This is the number 1, most important habit to get into!
Habit #2 :: Once You Create a Paper Landing Spot, Use It!
Let’s face it, even the best, well through-out, perfectly laid out organization system will not work if no one uses it! Once you create this landing spot for your papers to be sorted and wait for you to take care of them, you have to actually use the space and sort the papers each time they come into your house!
Simple, right? Absolutely! But completely essential!
PHASE THREE :: Deal with the Piles at Hand
Step One :: Sort it Out
Now that you know where your piles naturally collect, and where you want to create your paper landing spot, it’s time to tackle your existing pile (or piles) and figure out what papers are in the pile!
This is the sorting step. And, yes, you might get a few paper cuts along the way! This step actually serves a dual purpose. First of all, it helps you sort and eliminate those paper piles taking over your space. But not just by throwing everything away! By working through and taking care of all the papers in each pile.
Second, this will help you see what categories you need in your new landing spot even as you eliminate your current paper piles.
Before you start sorting at random, let’s create a couple general categories for you to start with. Now, your exact categories will be a little bit different than anyone else’s, but here are some common ones to get you going:
- Trash. No explanation needed! I do recommend having a trash can or trash bag nearby so you can throw away the trash without creating another step!
- Bills. Again, pretty self-explanatory. These are personal bills that need your attention and need to be paid: your electric bill, your mortgage, you get the idea.
- Important Papers with no action. Sometimes papers arrive that you don’t need to take any action on, but you do need to keep them. Things like your insurance policy statement or your voter registration card. Important to have, important to know where it is, but you don’t need to take immediate action on it.
- Business papers. If you have a business that you run from your home, give business papers their own category so that your personal paperwork does not get mixed up with your business paperwork.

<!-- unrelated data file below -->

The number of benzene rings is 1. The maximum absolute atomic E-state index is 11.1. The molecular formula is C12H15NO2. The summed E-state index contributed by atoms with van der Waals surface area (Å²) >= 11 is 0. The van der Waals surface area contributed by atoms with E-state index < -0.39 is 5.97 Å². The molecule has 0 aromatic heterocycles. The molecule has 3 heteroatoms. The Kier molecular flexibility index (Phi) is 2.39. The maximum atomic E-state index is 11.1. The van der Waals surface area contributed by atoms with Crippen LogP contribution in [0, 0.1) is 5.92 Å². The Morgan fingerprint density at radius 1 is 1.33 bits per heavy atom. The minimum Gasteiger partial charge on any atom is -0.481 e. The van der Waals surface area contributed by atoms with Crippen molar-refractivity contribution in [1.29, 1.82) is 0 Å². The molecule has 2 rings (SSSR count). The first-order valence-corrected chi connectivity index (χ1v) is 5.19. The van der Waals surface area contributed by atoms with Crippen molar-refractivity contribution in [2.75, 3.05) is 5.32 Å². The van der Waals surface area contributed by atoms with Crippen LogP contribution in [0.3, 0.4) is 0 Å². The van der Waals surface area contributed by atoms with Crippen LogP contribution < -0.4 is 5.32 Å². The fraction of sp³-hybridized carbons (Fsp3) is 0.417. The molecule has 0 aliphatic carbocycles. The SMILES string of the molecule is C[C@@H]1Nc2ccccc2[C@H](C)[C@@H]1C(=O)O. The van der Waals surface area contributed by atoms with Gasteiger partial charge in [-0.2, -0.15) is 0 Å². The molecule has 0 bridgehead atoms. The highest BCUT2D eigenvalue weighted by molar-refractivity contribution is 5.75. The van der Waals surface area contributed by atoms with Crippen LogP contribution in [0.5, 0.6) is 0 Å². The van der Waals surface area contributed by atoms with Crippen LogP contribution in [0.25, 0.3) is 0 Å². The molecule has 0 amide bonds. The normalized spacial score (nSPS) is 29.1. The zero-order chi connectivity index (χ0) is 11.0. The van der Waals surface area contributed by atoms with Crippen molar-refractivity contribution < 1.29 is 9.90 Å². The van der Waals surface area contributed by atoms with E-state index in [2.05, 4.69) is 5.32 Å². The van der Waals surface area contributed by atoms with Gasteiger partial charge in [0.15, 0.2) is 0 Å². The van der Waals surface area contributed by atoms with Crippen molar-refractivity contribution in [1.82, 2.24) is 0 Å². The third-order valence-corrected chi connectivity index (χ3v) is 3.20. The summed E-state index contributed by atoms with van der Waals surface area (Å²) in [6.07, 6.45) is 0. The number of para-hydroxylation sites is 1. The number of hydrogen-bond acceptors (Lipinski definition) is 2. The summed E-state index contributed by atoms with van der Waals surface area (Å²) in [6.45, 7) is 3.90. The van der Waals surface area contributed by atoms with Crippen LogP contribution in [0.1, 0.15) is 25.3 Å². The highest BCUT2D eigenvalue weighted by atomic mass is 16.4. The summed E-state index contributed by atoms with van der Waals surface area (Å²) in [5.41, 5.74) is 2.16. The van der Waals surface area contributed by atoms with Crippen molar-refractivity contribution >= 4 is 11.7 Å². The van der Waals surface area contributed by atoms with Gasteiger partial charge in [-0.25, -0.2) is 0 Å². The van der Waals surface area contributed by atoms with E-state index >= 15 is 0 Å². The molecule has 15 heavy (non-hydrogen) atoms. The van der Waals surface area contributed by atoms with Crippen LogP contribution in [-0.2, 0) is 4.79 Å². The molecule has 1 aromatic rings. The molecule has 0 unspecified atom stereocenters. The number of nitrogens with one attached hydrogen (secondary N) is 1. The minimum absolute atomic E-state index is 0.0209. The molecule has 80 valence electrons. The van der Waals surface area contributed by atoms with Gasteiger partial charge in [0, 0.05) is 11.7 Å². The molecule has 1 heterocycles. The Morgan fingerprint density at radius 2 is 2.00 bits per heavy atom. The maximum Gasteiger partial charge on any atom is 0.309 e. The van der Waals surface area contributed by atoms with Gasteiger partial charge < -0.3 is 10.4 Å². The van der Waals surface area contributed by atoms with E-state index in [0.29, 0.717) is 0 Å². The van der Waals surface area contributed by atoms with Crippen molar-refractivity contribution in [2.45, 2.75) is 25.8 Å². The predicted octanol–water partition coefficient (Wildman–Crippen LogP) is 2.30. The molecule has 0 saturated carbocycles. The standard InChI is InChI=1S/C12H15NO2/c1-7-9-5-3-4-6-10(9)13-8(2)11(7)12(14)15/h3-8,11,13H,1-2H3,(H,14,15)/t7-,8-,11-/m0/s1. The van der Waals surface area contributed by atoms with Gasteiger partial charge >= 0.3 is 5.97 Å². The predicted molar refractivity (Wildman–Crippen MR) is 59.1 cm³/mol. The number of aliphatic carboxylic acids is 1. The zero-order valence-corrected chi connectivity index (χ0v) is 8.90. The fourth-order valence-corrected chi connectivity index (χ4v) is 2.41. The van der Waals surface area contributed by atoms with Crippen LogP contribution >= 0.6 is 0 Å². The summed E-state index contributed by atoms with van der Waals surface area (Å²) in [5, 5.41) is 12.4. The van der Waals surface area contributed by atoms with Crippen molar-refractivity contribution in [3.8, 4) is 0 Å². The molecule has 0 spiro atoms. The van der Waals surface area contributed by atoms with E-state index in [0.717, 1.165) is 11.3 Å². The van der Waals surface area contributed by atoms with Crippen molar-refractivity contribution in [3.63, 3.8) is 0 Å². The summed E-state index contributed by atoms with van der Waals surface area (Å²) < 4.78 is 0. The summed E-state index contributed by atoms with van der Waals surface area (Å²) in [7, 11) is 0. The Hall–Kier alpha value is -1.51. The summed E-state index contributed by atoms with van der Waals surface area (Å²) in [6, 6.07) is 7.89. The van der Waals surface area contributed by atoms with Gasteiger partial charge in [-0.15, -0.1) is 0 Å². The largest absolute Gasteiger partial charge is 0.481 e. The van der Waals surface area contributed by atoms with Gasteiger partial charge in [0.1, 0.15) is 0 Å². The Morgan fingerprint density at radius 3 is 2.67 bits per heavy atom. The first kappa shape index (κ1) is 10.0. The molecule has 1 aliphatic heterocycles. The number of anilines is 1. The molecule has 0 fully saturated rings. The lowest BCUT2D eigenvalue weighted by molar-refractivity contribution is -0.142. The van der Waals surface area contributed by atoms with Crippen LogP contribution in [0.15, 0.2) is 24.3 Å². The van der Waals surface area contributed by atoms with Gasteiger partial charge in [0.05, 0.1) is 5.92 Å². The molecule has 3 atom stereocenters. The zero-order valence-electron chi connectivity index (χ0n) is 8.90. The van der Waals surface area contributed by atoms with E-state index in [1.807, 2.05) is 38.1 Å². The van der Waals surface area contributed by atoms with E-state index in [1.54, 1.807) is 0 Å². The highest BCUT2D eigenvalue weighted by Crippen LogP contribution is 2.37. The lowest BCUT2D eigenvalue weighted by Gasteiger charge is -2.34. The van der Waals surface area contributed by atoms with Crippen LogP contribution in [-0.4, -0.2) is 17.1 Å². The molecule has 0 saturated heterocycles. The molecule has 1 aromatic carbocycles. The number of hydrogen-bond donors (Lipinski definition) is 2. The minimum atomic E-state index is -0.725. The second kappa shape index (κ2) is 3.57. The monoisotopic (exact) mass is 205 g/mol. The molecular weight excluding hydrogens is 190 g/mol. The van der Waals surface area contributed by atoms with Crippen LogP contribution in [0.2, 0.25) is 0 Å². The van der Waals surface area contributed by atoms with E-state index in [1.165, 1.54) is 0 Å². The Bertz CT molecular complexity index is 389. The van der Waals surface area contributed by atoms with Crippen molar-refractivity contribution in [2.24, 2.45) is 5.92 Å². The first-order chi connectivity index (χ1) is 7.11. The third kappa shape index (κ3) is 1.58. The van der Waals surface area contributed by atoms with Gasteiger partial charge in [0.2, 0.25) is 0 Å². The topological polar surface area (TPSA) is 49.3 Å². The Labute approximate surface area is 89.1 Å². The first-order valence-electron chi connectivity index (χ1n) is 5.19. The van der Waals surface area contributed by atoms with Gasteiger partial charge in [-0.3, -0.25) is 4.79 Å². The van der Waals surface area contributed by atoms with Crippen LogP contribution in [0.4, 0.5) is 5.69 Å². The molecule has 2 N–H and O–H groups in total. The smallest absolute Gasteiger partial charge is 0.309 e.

- Medical Bills. Depending on the number of medical bills your family has, you could give them their own category or you could combine them into the general ‘bills’ category.
- Medical papers. These are statements from your insurance company (EOB’s) or your doctor’s office. Papers that do not need to have any action taken on them, but papers that do need to be kept.
- School Papers that need attention. These papers require you to do something – sign a permission slip, fill out some information – or it could be letting you know important information like what to bring for a bake sale.
- School Papers that need to be kept. Again, these came from school, but no action need to be be taken. They simply need to be kept and filed away.
- Artwork. Drawings, painting, and other artwork lovingly created by your children for you.
- Coupons and recipes. Enough said.
- Anything else. Try to keep this category empty! You might need a place to set a paper if you don’t immediately know where it goes, but do your best to keep this category empty as you will only have to go back and resort it yet again!
One easy way that I’ve found to sort through a lot of papers is to take over a large counter space or table top space for a while. You can even use the floor if you want! This allows you to spread out and get things into the right categories so you can then deal with each category, one at a time.
Here’s a bonus tip to keep your categories straight: Grab a pack of post-it notes and a pen. Write the name of your category on a post-it note, then place the post-it note where the pile for that category will go. Just make sure not to cover your post-it note as you sort or you’ll defeat the purpose of labeling it!
Now that you have your sorting framework set up, it’s time to sort! Pick a pile and start going through it one paper at a time, putting each paper into the category where it belongs. Don’t forget to keep going until you have made it through your entire pile! (Side note: Depending on how many paper piles you have, you may want to break this project up and sort one pile at a time or you could attack multiple piles all at once. This is totally up to you!)
Once you finish sorting all those papers into their categories, seeing them spread out like that can feel completely overwhelming. So here’s what I want you to do: Take a deep breath! If you want to (or need to), leave those papers sitting there for a moment and go get a cup of coffee. You’re not going to leave the papers there forever, but sometimes you need to take a moment to breathe before moving to the next step!